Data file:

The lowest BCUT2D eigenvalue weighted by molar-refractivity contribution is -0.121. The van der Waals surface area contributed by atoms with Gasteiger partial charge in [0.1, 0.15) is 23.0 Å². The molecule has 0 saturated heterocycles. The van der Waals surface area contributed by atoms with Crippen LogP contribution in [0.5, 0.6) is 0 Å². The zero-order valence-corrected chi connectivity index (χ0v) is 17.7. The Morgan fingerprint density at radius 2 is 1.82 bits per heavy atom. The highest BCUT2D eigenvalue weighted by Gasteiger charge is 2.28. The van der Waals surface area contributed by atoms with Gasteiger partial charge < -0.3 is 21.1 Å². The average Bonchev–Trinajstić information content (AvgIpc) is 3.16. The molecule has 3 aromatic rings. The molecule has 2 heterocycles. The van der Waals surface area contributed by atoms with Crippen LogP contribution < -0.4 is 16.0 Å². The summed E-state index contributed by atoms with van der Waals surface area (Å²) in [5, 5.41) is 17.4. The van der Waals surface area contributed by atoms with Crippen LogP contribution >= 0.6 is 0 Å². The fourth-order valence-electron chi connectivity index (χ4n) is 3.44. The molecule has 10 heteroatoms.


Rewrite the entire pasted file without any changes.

The lowest BCUT2D eigenvalue weighted by molar-refractivity contribution is -0.121. The van der Waals surface area contributed by atoms with Gasteiger partial charge in [0.1, 0.15) is 23.0 Å². The molecule has 0 saturated heterocycles. The van der Waals surface area contributed by atoms with Crippen LogP contribution in [0.5, 0.6) is 0 Å². The zero-order valence-corrected chi connectivity index (χ0v) is 17.7. The Morgan fingerprint density at radius 2 is 1.82 bits per heavy atom. The highest BCUT2D eigenvalue weighted by Gasteiger charge is 2.28. The van der Waals surface area contributed by atoms with Gasteiger partial charge < -0.3 is 21.1 Å². The average Bonchev–Trinajstić information content (AvgIpc) is 3.16. The molecule has 3 aromatic rings. The molecule has 2 heterocycles. The van der Waals surface area contributed by atoms with Crippen LogP contribution < -0.4 is 16.0 Å². The summed E-state index contributed by atoms with van der Waals surface area (Å²) in [5, 5.41) is 17.4. The van der Waals surface area contributed by atoms with Crippen LogP contribution >= 0.6 is 0 Å². The fourth-order valence-electron chi connectivity index (χ4n) is 3.44. The molecule has 10 heteroatoms.